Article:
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HOME : Pre-Columbian Art : Art of Costa Rica : Galo Polychrome Seated Female Figure
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Galo Polychrome Seated Female Figure - PF.3548
Origin: Costa Rica
Circa: 500 AD to 1000 AD
Dimensions: 16.5" (41.9cm) high
Catalogue: V16
Collection: Pre-Columbian
Medium: Terracotta


Location: United States
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Description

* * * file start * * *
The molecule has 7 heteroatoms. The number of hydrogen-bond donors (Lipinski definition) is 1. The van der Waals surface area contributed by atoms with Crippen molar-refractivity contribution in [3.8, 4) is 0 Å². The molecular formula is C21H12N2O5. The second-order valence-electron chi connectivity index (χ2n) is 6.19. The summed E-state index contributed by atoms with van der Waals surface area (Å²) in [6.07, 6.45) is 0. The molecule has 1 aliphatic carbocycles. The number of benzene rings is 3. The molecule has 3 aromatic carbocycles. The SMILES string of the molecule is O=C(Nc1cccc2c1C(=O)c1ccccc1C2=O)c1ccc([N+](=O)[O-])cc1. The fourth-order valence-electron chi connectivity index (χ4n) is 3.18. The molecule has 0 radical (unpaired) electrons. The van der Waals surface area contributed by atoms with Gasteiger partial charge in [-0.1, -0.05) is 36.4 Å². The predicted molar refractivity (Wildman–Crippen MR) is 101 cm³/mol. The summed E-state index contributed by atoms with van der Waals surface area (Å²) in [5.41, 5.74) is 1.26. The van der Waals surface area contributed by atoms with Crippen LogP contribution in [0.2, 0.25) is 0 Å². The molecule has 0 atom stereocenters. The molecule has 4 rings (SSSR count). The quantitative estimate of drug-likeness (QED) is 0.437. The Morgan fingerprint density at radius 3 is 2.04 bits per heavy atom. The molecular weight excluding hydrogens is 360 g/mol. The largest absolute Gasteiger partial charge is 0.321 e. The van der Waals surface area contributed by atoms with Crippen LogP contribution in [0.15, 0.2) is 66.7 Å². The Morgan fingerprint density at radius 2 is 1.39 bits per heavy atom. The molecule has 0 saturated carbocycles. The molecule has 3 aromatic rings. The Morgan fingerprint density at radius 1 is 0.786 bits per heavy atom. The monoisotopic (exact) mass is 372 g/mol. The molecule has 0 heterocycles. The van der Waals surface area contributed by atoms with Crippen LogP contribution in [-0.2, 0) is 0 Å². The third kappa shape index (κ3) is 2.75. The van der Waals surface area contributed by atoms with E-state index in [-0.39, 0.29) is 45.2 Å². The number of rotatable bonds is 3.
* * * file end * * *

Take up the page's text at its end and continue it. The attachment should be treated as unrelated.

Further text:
This seated female figure comes from the Guanacaste-Nicoya polychrome tradition, the galo polychrome style. Its mirror-bright burnished surfaces are technically unsurpassed by any Pre-Columbian pottery, and yellows, reds, oranges, creams, maroons, and blacks of the polychrome decorations are impressively vivid. Among such sculptures are the full human figures with elaborate representations of tattoos or body paint. Such brilliant polychrome tradition represent an important social dimension; when the northern trade network that brought jade, slate-backed pyrite mirrors, foreign ceramics, and other luxury goods, the Nicoyans responded by producing their own special purpose pottery. Inspired by northern models, it also incorporated local and southern elements, forming a dazzling hybrid style that was traded around Central America and southern Meso-America in the centuries to come. Elaborately decorated with colors and patterns, this sculpted female sits proudly, like a dignified noble woman or a priestess. A fine example of galo polychrome figures, she provides a wealth of ethnographic detail because of the realistic style. Her headdress, black-patterned headband, wrist and ankle cuffs, earspools, and body painting or tattooing are all vividly shown. Elaborate patterns on her breasts emphasize her voluptuous feminine beauty, and the symbolic mark in the middle of her chest possibly indicate sacrificial ritual, an important religious practice in Ancient Costa Rica. With her face held up straight, this woman appears regal and goddess- like, demanding our attention with her physical presence. - (PF.3548)

 

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